Toward the end of their career at UTC, many students are required to complete an internship. These can range from 120 to 300 mandatory hours of typically unpaid work, fit into one semester, depending on a student’s major.
Though mostly communication students, The Echo staff is comprised of a variety of majors and focuses, all required to complete at least one internship in our four or more years at UTC. Some members are double majoring and must squeeze in two internships, even if one is potentially of no real use to their future career.
A number of problems come with required internships. Some feel the experience and connections gained are worth the inconveniences, whereas some see these internships as a burden eating up their time and money. One even referred to it as slave labor.
Our thoughts on the internship process are mostly specific to the communication department, but can most likely be applied across the board.
The probability of landing an internship that’s well-paid, or paid at all, is low. This can create a huge financial burden for students, who are already notoriously broke. When completing an internship for credit, the student must pay for the internship class itself, causing some to have to take out additional loans. Essentially, students are paying to work for free.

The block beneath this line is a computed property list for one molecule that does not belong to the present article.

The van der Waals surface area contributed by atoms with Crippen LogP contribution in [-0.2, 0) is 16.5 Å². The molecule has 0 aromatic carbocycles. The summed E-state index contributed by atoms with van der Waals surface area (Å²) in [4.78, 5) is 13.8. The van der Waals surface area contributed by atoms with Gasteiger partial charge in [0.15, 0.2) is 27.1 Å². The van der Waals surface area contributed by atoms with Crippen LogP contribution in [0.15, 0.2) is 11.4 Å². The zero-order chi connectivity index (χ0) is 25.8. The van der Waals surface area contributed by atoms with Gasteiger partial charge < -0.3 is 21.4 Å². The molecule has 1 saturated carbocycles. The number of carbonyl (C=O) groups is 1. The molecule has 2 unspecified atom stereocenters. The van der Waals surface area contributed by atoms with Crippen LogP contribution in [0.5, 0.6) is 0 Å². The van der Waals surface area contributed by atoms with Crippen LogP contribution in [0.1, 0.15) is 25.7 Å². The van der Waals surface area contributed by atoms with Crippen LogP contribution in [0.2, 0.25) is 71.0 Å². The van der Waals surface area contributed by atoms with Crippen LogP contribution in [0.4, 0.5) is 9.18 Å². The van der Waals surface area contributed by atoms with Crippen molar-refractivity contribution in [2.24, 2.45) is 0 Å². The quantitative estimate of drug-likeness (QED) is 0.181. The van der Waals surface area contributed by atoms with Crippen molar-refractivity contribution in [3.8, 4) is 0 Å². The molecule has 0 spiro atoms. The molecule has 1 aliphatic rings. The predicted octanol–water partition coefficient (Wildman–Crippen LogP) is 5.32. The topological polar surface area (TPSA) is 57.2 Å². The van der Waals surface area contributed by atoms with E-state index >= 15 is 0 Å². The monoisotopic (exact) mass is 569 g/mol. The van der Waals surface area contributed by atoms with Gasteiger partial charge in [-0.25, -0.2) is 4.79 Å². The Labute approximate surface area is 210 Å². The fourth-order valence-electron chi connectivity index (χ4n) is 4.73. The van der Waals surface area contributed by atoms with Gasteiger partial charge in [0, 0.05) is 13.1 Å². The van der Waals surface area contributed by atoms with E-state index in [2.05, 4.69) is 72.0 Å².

Since the internship can take up quite a bit of time, some find it hard to hold a paying job in addition to school, internship and other responsibilities, thus creating more of a financial strain.
Many members mentioned the general disorganization of the internship process through the communication department. Some steps seem more like unnecessary hoops to jump through, making it a more stressful process than it needs to be. Additionally, the department seems to lack connections within the city, creating a small and unvaried pool of potential internship opportunities for students.
One member feels they are gaining plenty of experience through their current job, but since this position was not gained through the internship process and does not completely line up with what the internship coordinator sees fit, they must spend more time and money on work unrelated to their career goals.
We have had some success. A couple of us have had great experiences with internships and are grateful for the work they’ve been able to do in the city. We recommend taking the initiative and reaching out to organizations you feel are best for you, instead of letting professors choose one for you.
All in all, we feel internships can be a great way to gain knowledge and experience and boost your resume, but there are some definite downsides. If you can find something you enjoy doing on a day-to-day basis, it may make going into debt a little less gut-wrenching.